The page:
Those are tremendous returns–if you don’t mind me asking, what third parties verify your performance?
Donenfeld: We use best practices in investment management with top industry service providers, including our auditor Eisner LLP, our third-party administrator SS&C Technologies, Inc. and our law firm Seward & Kissel LLP. We work hard to provide complete transparency and bona fide results.
What type of transaction do you look for?
Donenfeld: We’re focused primarily on three opportunistic investment areas. First, structured and event-driven investments, including capital restructurings and private investments in public equities (PIPEs); Second, reverse mergers and alternative public offerings; And third, registered direct offerings. And we’ve worked hard to gain expertise in these sophisticated areas. Our expertise has allowed us to generate strong investment returns in ever-changing economic and market environments.
From a qualitative perspective, is there a “secret sauce” to your investments that allows you to generate such compelling returns?
Donenfeld: First, we’re extremely selective in the companies that we invest in and the investment structure of the transaction. We source and evaluate more than 50 transactions a month, but typically only invest in the one or two companies per month that meet our key criteria. Minimum qualifications include: an attractive public growth company and having reasonable stock trading liquidity, which is important in order to ensure that we can realize on our investment.
Our typical investments are senior secured convertible debt instruments that pay a minimum of an 8% to 10% interest rate. In order to establish a built-in hedge, we require the company to provide us with the right to convert the debt to equity at a price that is below the price that the stock is trading at in the public market when we invest. If the price of the stock drops, say, 20%, we can still sell our position and make a profit. In addition, we receive warrants as a kicker to generate an even higher return. Along with enhancing our potential upside, we often obtain downside protection with terms that include, senior collateralization to secure the debt we hold, full ratchet anti-dilution, make good provisions, lock-up of management stock and most favored nations status.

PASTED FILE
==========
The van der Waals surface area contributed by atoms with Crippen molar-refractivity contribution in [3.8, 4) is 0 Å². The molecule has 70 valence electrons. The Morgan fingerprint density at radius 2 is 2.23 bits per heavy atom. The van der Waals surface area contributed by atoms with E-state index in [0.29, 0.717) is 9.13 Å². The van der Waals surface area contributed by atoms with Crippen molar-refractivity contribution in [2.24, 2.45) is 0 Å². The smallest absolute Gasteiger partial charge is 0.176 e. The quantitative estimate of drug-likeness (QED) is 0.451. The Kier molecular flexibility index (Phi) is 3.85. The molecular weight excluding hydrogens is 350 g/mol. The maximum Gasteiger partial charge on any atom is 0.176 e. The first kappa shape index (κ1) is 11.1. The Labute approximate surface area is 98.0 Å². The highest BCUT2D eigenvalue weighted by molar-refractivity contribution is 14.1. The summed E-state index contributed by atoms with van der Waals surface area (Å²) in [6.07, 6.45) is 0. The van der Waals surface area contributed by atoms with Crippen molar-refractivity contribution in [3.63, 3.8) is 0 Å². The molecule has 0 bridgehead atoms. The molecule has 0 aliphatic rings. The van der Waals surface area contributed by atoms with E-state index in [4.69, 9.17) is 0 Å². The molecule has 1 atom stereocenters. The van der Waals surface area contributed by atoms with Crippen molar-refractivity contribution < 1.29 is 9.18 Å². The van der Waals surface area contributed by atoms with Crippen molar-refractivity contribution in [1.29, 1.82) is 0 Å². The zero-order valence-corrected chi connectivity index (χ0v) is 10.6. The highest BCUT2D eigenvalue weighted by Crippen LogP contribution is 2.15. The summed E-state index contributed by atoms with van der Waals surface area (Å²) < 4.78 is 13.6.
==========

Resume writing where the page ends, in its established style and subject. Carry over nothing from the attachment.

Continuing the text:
What are registered direct offerings and how do you make money in these investments?
Donenfeld: In our registered direct offering investments, we purchase stock from public companies at a discount to the market price, often up to a 15% discount, and then immediately sell the stock so that we have no capital at risk. In these deals, we can reap the spread between the market price of the stock and our purchase price. More importantly, we also receive upside in the form of five-year warrants or options. Collecting pools of warrants for free can be lucrative because company valuations currently are extremely low. Since the companies doing these deals have aggressive growth plans, these warrants can significantly increase in value over their five year lives. We’re finding strong companies with market caps in the hundreds of millions of dollars offering the most attractive terms we have ever seen.
Looking at your third investment area, how do you profit from investing in reverse mergers?